The reverse hyper was developed by Westside Barbell’s Louie Simmons, who is one of the top powerlifting coaches in the world. Simmons originally used the reverse hyper for rehabilitating his back and spine, as he was dealing with some significant injuries. The reverse hyper can be used with both light and heavy loads in everyday training to reduce lower back tightness and strengthen hamstrings, glutes, hips, and more.
The reverse hyper builds posterior chain strength, which will increase squat and deadlift strength. Strength development can be achieved by using light, medium, and heavy loads 3-4 times per week. It is important start with our progressions and ease your way into using the reverse hyper. Too much, too soon can be very potent and cause a lot of tightness and discomfort.
Progression 1 - No weight. Controlled movement, specifically at the top and bottom.
Progression 2 - Light weight. Continue to control movements a the top and bottom.
Progression 3 - Add weight only after a coach has given you the go ahead. It is very important to avoid hyperextension and hyperflexion. A coach can give you feedback.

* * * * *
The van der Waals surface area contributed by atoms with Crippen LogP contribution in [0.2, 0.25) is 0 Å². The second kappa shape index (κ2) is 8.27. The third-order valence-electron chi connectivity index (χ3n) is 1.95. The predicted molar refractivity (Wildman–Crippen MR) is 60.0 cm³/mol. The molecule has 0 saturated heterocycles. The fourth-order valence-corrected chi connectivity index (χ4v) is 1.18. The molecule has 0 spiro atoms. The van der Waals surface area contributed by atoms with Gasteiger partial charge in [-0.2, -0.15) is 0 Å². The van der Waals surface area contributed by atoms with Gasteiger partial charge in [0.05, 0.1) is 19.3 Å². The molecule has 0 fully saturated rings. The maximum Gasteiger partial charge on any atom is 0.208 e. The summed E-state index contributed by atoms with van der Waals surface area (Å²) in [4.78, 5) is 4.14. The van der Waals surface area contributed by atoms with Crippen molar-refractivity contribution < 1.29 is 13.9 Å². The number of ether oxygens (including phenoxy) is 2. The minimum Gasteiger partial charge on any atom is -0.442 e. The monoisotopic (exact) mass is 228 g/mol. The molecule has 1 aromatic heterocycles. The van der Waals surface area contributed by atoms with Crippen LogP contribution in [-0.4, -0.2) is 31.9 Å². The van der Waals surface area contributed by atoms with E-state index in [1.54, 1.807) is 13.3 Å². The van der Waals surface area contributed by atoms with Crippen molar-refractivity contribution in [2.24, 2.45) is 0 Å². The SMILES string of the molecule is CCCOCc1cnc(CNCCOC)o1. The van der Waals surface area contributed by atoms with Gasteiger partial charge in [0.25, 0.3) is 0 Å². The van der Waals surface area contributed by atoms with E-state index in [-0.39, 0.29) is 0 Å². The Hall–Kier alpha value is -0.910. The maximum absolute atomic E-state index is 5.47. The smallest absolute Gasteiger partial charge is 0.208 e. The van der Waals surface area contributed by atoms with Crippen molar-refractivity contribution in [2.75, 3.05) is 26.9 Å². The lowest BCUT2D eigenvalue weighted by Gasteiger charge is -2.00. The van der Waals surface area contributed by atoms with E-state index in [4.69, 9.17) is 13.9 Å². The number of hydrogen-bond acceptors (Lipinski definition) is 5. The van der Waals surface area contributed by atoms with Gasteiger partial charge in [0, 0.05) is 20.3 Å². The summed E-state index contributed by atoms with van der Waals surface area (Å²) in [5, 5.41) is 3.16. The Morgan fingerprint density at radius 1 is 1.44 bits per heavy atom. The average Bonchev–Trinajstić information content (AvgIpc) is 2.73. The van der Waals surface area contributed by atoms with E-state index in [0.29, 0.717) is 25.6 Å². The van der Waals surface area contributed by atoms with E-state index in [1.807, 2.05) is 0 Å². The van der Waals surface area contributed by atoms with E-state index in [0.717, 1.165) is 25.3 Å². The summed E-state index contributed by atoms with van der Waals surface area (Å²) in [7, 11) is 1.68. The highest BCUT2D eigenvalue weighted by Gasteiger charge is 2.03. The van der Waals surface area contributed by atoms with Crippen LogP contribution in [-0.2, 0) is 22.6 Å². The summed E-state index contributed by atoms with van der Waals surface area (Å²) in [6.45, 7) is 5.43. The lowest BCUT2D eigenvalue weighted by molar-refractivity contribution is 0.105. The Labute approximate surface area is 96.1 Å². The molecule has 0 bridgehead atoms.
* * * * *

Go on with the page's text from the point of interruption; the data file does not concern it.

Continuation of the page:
The reverse hyper is also used for spine and back therapy.
“It decompresses the spine and has no vertical compression on the spine at all. This machine serves as a rehabilitation mechanism in the eccentric phase. The spine is gently stretched and depressurized during the process, creating--in essence--an internal pumping mechanism, filling the spinal column with spinal fluid and the lower back muscles with blood.” (From www.roguefitness.com)
If you have back issues and you think the reverse hyper may benefit you, please talk to a coach and have them teach you proper technique for creating decompression and traction. This technique can be very useful if done correctly; if done poorly, it can potentially cause more problems.
Lastly, the reverse hyper teaches you to control your core as you move the weight. This emphasizes the “core to extremity” rule that we teach everyday at NoCoast. “Core to extremity” is the key to all functional movement. When moving any kind of load, it is important to support your big, core musculature first and then let your extremities help move the load. The same is true for the reverse hyper. Not only does it teach you to engage your glutes, abs, and core, but it is imperative that you control the machine with the right musculature in order to keep your spine and back safe. This is the same concept as learning and performing the deadlift and squat.
If you did not get an introduction to the reverse hyper, please ask a coach for a demo before using it. It is important to understand how to use it to keep yourself safe, as well as to maximize your time on it.
Here’s to a strong and healthy back!